Since launch in September, the BlueWalker 3 communications satellite has been orbiting the Earth, huddled like a cocoon. Now, it has hatched, unfolding an antenna array the size of a highway billboard, its Texas-based manufacturer, AST SpaceMobile, announced today. Astronomers say the satellite’s brightness has increased by a factor of 40, rivaling the brightest stars in the sky.
“That’s exactly what astronomers don’t want,” says astronomer Meredith Rawls of the University of Washington, Seattle, who helps run the Center for the Protection of the Dark and Quiet Sky from Satellite Constellation Interference at the International Astronomical Union’s Center. for the Protection of the Dark and Quiet Sky from Satellite Constellation Interference. “It will prove to be a superb streak in the images and potentially saturate the camera detectors in the observatories.”
Thousands of commercial satellites are already scattered in low Earth orbit. The 64-square-meter BlueWalker 3 is the largest ever made, considerably brighter than any Starlink satellite deployed by SpaceX, says astronomer John Barentine of Dark Sky Consulting. In addition to light pollution, BlueWalker 3 is testing a transmission technology that threatens to trespass into the frequencies used by radio observers on Earth, he says. “This looks fundamentally different,” he says. “We are in new territory here.”
AST SpaceMobile hopes the satellite will pave the way for the first space-based cellular broadband network by improving coverage by transmitting radio waves directly between satellites and cell phones rather than transmitting signals through cell towers. To reach the phones on the ground, the satellite uses a large reflective antenna the size of a squash court that shines brightly as it orbits.
BlueWalker 3 is a prototype for a constellation of 168 even larger satellites called BlueBirds. AST SpaceMobile CEO Abel Avellan said his fleet, which would pale in comparison to the tens of thousands of planned Starlink aircraft, will not interfere with optical astronomy. But Barentine says even a small crew of these larger, brighter orbiters will hamper ground-based telescopes’ ability to detect space objects, including potentially dangerous asteroids.
There are even brighter objects in the sky with a history of photobombing telescopes. For example, the International Space Station (ISS) is typically around 40 times brighter than recent BlueWalker 3 observations. But astronomers have real-time access to the precise location of the ISS, allowing them to refocus their cameras or close their shutters. when it passes. AST SpaceMobile has not yet responded to requests from astronomers to provide them with directions on the whereabouts of its satellite, nor has it responded to a request for comment on this article. “We are trying to do it in a spirit of cooperation,” says Barentine, “but there are still many companies we haven’t heard of yet.”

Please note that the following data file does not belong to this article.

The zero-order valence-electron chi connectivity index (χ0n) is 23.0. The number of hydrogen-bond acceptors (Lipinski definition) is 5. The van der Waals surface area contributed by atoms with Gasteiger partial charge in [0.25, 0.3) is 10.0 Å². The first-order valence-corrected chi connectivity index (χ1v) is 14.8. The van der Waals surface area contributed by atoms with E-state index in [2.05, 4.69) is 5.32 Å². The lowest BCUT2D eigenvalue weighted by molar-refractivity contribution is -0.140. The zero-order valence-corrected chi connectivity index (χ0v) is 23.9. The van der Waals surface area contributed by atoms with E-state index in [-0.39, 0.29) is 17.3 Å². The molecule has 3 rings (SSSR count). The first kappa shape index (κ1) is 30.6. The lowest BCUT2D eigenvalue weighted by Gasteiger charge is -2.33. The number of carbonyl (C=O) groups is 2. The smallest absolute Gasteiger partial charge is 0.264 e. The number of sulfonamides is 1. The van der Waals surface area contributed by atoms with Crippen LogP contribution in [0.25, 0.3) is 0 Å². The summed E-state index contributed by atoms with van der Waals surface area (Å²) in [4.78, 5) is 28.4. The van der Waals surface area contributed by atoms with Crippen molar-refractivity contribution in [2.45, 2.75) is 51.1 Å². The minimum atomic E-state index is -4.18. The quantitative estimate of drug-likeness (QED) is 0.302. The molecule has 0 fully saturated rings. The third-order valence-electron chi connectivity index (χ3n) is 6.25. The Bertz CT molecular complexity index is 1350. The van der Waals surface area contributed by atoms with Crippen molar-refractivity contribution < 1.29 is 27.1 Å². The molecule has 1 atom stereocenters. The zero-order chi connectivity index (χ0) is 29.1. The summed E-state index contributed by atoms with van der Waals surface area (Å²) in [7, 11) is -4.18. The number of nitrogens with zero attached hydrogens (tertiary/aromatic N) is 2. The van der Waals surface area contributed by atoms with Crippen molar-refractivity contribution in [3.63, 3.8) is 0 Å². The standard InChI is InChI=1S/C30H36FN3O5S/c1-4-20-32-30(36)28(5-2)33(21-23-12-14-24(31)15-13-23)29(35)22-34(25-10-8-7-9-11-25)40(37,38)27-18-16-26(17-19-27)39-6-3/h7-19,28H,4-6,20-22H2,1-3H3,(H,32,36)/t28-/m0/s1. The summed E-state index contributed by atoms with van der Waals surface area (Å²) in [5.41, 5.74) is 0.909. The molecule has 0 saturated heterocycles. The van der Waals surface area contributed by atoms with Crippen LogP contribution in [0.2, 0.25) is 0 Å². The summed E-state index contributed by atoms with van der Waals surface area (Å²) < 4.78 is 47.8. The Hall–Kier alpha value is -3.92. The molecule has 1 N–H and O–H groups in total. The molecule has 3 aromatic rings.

Optical astronomers aren’t the only researchers threatened. The direct-to-mobile cellular service that BlueWalker 3 and its successors aim to provide requires a much stronger range and wider use of the radio spectrum than existing networks, causing concern among radio astronomers. On Earth, various regulatory bodies prohibit companies from operating in protected “radio silent zones” and from using certain frequencies that radio observers use to probe the universe. But those regulations don’t apply to space.
“[Direct-to-mobile technology] it’s something that simply shouldn’t happen in terms of radio astronomy, ”says Harvey Liszt, a radio astronomer at the National Radio Astronomy Observatory. “The use of the spectrum simply becomes free for everyone … and at that point, the whole universe is simply bright for radio astronomers.”
Liszt and her colleagues filed a complaint with the Federal Communications Commission (FCC) in December 2020, shortly after AST SpaceMobile proposed testing direct-to-mobile broadcasting in Hawaii and Texas. FCC finally granted an experimental license to BlueWalker 3, but has not yet approved the proposal for BlueBirds’ larger fleet.
The underlying problem, Barentine says, is that policies governing broadcasting from space were written in the 1960s, before private satellite constellations became commercially viable. “The system we have right now is not very well equipped to deal with a scenario like this, which is moving forward at full speed,” he says.
Astronomers are pinning their hopes on extending environmental protection to space. The National Environmental Policy Act requires US agencies to consider environmental impacts before approving projects, but satellite licenses were exempted because space was not considered part of the Earth’s environment. This hypothesis is now disputed. On November 2, the US Government Accountability Office (GAO) urged the FCC to review how the act applies to satellite constellations. The day after the GAO report, FCC announced the creation of its new Space Bureau and Office of International Affairs. Barentine hopes it is a signal “of the beginning of a change in the supervision of US commercial activities in space”.
For now, astronomers must learn to share the skies with the glittering machines. “This is the water we swim in,” says Liszt. “All we want everyone to do is stay in their own lane.”